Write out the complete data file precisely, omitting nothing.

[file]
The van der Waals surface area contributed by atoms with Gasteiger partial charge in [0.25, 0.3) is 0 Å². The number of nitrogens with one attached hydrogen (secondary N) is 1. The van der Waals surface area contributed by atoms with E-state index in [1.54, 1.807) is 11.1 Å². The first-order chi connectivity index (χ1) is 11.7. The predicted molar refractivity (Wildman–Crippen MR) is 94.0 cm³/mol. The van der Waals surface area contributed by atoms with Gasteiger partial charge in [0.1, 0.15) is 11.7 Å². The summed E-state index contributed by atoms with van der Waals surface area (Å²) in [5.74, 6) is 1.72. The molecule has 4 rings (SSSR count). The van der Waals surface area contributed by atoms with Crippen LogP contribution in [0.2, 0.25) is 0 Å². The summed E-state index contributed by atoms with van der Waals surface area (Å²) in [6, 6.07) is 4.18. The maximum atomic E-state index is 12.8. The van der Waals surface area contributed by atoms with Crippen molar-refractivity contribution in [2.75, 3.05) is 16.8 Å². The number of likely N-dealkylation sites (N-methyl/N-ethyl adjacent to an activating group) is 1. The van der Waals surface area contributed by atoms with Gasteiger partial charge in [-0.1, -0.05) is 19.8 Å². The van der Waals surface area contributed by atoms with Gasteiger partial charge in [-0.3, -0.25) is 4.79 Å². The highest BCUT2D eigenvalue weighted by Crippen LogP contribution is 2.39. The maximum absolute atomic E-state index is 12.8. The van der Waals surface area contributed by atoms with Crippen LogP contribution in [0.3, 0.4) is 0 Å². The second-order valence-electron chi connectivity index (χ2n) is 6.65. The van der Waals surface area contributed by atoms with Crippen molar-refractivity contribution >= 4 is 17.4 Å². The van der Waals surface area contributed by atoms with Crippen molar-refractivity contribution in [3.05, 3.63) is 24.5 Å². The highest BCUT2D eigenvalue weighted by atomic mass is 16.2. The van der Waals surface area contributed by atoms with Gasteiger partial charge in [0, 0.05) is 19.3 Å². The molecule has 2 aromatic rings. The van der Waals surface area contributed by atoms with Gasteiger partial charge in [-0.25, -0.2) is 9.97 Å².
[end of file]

The van der Waals surface area contributed by atoms with Gasteiger partial charge in [0.25, 0.3) is 0 Å². The number of nitrogens with one attached hydrogen (secondary N) is 1. The van der Waals surface area contributed by atoms with E-state index in [1.54, 1.807) is 11.1 Å². The first-order chi connectivity index (χ1) is 11.7. The predicted molar refractivity (Wildman–Crippen MR) is 94.0 cm³/mol. The van der Waals surface area contributed by atoms with Gasteiger partial charge in [0.1, 0.15) is 11.7 Å². The summed E-state index contributed by atoms with van der Waals surface area (Å²) in [5.74, 6) is 1.72. The molecule has 4 rings (SSSR count). The van der Waals surface area contributed by atoms with Crippen LogP contribution in [0.2, 0.25) is 0 Å². The summed E-state index contributed by atoms with van der Waals surface area (Å²) in [6, 6.07) is 4.18. The maximum atomic E-state index is 12.8. The van der Waals surface area contributed by atoms with Crippen molar-refractivity contribution in [2.75, 3.05) is 16.8 Å². The number of likely N-dealkylation sites (N-methyl/N-ethyl adjacent to an activating group) is 1. The van der Waals surface area contributed by atoms with Gasteiger partial charge in [-0.1, -0.05) is 19.8 Å². The van der Waals surface area contributed by atoms with Gasteiger partial charge in [-0.3, -0.25) is 4.79 Å². The highest BCUT2D eigenvalue weighted by Crippen LogP contribution is 2.39. The maximum absolute atomic E-state index is 12.8. The van der Waals surface area contributed by atoms with Crippen LogP contribution in [0.3, 0.4) is 0 Å². The second-order valence-electron chi connectivity index (χ2n) is 6.65. The van der Waals surface area contributed by atoms with Crippen molar-refractivity contribution >= 4 is 17.4 Å². The van der Waals surface area contributed by atoms with Crippen molar-refractivity contribution in [3.05, 3.63) is 24.5 Å². The highest BCUT2D eigenvalue weighted by atomic mass is 16.2. The van der Waals surface area contributed by atoms with Gasteiger partial charge in [0, 0.05) is 19.3 Å². The molecule has 2 aromatic rings. The van der Waals surface area contributed by atoms with Gasteiger partial charge in [-0.25, -0.2) is 9.97 Å².